Part One: Joan Jonas, Fiona Hall, and Chibaru Shiota
Observations by Paula Nees; September, 2015-Venice, Italy
Paula Nees is an artist living in Columbus, OH
I have traveled to Italy a number of times in the last 15 years, but this was only the second time my trip coincided with the Venice Biennale. This is one of the oldest international art exhibitions dating back to 1895 and occurs every two years on odd numbered years with an international architecture exhibition on view during even numbered years. The major exhibitions are situated in two areas in the Castello Sestiere just east of San Marco. The Giardini is the original exhibition site and consists of a main pavilion along with 29 national pavilions scattered throughout this park like space. The other site, the Arsenale, consists of large repurposed industrial spaces once used for Venetian shipbuilding. Along with these two main areas there are numerous collateral exhibitions throughout Venice which include national exhibits from countries not situated in the Giardini plus special groups and individual artists presenting work during the Biennale – May through November.
My observations are focused on six women artists who are connected through installation as art form. Beyond that though they differ dramatically in theme, approach and materials. This is not a critique as much as a response and personal observations I recalled during my visit to this exhibition viewing artwork, sites and people. Along with these observations I have included photos taken while viewing these installations plus links to video segments which provide interviews of each artist.
Joan Jonas “They Come to Us Without a Word” – United States Pavilion
The United States Pavilion is one of the oldest structures in the Giardini. Neoclassical in design it looks more mausoleum than exhibition space. Representing the US this year is artist Joan Jonas. Long known for her performance and video art she created an installation titled “They Come to Us Without a Word”. Each room of the pavilion had video screens –some installed as freestanding structures in the center of the room along with the actual objects and props seen in the videos. Other walls were lined with simple line drawings. Each room was devoted to a particular visual element – bees, fish, Jonas’s dog running on a beach, children in costume and a figure walking through a forest. This installation encouraged wandering – not the “please sit down now and watch the video”. The rooms referred to sensations of being in the world – no evident narrative, but rather a layering of images. This was a spirited approach to the environment – not spiritual. Perhaps because children were involved with the video imagery the effect was one of fragileness and innocence.
Fiona Hall “Wrong Way Time” – Australian Pavilion
The newly inaugurated Australian Pavilion contained Fiona Hall’s installation “Wrong Way Time”. There was a dark and foreboding quality to the space; walls painted a dark gray with glass cabinets situated in the center of the room creating a smaller space within its interior. The perimeter of the room contained an arrangement of altered clocks – cuckoo clocks, grandfather clocks – all with moving pendulums and each set at a different time. Along with the clocks were more innocuous displays of driftwood that resembled animals or reptiles. The one display that I spent time investigating was a collection of quirky animals created out of grasses, cloth and colored raffia all situated on stacks of charred books (Kuka Irititja – Animals from Another Time, 2014). Hall’s connection to the environmental crisis in Australia has brought her to work with the Tjanpi Desert Weavers an Aboriginal women’s collective.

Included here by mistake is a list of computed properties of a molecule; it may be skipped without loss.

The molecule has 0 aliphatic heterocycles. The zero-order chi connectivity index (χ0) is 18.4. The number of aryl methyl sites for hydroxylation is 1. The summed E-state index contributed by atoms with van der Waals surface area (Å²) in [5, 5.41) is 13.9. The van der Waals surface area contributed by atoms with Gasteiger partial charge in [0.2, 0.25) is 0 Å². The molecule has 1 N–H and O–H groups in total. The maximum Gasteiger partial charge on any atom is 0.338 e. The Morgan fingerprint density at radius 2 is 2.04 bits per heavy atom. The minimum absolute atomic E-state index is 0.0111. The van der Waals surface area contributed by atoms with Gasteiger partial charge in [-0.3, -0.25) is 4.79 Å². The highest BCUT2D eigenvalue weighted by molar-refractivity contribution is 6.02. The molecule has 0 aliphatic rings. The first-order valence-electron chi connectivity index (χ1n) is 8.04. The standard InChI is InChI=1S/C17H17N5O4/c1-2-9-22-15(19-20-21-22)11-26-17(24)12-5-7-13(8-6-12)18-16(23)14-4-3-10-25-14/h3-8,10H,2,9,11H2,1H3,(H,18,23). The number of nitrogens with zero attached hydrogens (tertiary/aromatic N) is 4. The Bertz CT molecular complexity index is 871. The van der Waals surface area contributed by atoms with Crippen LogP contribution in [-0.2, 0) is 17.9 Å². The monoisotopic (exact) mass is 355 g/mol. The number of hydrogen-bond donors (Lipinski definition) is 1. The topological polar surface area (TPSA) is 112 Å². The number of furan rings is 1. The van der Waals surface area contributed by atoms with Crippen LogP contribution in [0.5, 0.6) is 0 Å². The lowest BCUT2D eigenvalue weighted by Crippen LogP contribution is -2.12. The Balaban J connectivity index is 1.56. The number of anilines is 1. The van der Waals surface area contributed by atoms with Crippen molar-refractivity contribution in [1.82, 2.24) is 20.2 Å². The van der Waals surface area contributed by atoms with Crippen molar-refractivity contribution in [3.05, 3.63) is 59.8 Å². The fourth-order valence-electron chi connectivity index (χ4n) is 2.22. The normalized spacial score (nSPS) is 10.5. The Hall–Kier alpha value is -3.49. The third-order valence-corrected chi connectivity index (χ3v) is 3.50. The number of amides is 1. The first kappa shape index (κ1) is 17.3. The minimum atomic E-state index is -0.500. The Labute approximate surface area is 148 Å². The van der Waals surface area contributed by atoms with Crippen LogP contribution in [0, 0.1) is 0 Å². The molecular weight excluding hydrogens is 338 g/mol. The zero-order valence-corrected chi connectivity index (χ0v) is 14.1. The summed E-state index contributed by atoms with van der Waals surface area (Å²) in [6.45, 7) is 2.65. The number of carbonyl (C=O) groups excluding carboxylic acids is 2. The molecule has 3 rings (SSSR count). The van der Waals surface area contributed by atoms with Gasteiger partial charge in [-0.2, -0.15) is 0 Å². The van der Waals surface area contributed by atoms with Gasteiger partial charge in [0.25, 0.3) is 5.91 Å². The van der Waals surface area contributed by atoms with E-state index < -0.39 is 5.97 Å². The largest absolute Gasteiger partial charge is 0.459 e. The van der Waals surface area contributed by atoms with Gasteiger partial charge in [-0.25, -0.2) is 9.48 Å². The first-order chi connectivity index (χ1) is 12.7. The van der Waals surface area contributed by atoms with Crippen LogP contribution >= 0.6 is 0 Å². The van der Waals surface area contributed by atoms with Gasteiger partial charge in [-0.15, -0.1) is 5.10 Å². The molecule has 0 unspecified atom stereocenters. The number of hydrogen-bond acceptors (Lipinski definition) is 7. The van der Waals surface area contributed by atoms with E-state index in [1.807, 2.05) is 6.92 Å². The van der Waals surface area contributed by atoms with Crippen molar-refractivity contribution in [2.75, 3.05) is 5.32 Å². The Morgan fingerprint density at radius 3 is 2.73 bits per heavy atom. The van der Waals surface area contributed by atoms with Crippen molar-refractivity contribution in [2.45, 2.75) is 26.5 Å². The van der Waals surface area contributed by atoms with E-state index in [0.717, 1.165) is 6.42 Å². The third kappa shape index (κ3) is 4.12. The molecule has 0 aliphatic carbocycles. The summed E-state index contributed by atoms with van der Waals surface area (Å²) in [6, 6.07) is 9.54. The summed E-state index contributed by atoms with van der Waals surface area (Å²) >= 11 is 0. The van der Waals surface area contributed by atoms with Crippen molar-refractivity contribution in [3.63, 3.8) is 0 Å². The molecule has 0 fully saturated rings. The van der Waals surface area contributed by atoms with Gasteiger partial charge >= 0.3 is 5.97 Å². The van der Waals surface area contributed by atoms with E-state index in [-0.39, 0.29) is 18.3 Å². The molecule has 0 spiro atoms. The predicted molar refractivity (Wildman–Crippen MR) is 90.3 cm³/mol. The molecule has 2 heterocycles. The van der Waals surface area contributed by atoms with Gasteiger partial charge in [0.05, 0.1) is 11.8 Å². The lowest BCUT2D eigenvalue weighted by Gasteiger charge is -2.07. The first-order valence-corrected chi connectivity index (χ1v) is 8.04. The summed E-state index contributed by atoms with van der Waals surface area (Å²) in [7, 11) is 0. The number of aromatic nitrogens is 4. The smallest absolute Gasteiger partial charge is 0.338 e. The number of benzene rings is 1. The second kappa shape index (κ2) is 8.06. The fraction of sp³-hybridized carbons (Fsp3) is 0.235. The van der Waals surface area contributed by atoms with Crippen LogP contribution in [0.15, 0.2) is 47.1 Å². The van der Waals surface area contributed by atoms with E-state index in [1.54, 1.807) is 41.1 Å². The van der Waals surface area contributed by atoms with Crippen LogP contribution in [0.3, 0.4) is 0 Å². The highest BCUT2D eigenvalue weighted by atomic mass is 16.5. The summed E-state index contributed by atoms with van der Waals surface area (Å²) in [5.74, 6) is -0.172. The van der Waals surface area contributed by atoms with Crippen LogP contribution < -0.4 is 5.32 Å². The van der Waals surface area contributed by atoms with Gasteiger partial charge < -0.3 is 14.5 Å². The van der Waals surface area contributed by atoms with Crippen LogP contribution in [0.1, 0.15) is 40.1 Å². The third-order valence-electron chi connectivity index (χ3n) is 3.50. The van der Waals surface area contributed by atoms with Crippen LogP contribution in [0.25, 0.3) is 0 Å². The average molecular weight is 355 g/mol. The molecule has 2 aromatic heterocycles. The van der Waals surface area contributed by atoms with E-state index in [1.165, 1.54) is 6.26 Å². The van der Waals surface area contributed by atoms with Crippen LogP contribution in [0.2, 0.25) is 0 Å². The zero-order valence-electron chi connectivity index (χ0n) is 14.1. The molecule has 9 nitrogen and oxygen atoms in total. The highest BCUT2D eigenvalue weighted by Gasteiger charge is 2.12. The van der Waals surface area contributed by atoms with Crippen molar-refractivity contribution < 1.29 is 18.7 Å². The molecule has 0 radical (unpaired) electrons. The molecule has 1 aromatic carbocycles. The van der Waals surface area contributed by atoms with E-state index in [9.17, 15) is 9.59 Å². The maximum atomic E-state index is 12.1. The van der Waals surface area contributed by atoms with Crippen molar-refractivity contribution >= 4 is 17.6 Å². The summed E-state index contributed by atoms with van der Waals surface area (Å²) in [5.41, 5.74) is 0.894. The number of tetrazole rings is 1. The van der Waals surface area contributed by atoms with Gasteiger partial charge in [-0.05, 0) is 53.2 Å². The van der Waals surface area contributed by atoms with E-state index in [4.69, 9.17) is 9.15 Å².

The glass cases were a Cabinet of Curiosities – delicate, bizarre, and puzzling objects made from humble materials like bread, collections of vintage glassware, and bird nests made of shredded dollar bills. In the interior space hung large humanoid mask-like shapes made from shredded camouflage clothing and grasses. Ultimately this reflected the Biennale theme of this year’s curator Nigerian born Okwui Enwezor titled “All the World’s Futures. “ In part he states “… through which to explore the current “state of things,” namely the pervasive structure of disorder in global geopolitics, environment and economics.”
For his full statement see http://www.labiennale.org/en/art/exhibition/enwezor/
Chiharu Shiota “The Key in the Hand” – Japanese Pavilion
Before arriving in Venice I had read a review of the Biennale that mentioned Shiota’s installation, so I was intrigued with how one would see these elements in space. There were thousands of old rusted keys strung and woven into a mass of red thread – all suspended over decrepit wooden boats. This wasn’t a net as much as it was a miasma of red color – so dense it obscured the walls and ceiling of the rooms. By themselves keys and boats are loaded with symbolism, but with the addition of red threads linking them I thought of nerves and connecting synapses. Shiota specifically used old keys – skeleton keys – for their connection to the human form.
The keys are old technology now out dated but had once kept something safe and secured.
Another aspect to this exhibition was located in the lower level outside of the pavilion. There was a photo of a child holding keys along with videos of children talking about memories from before and right after they were born (!?). Perhaps we all manufacture memories based not in reality but what we wish to be true.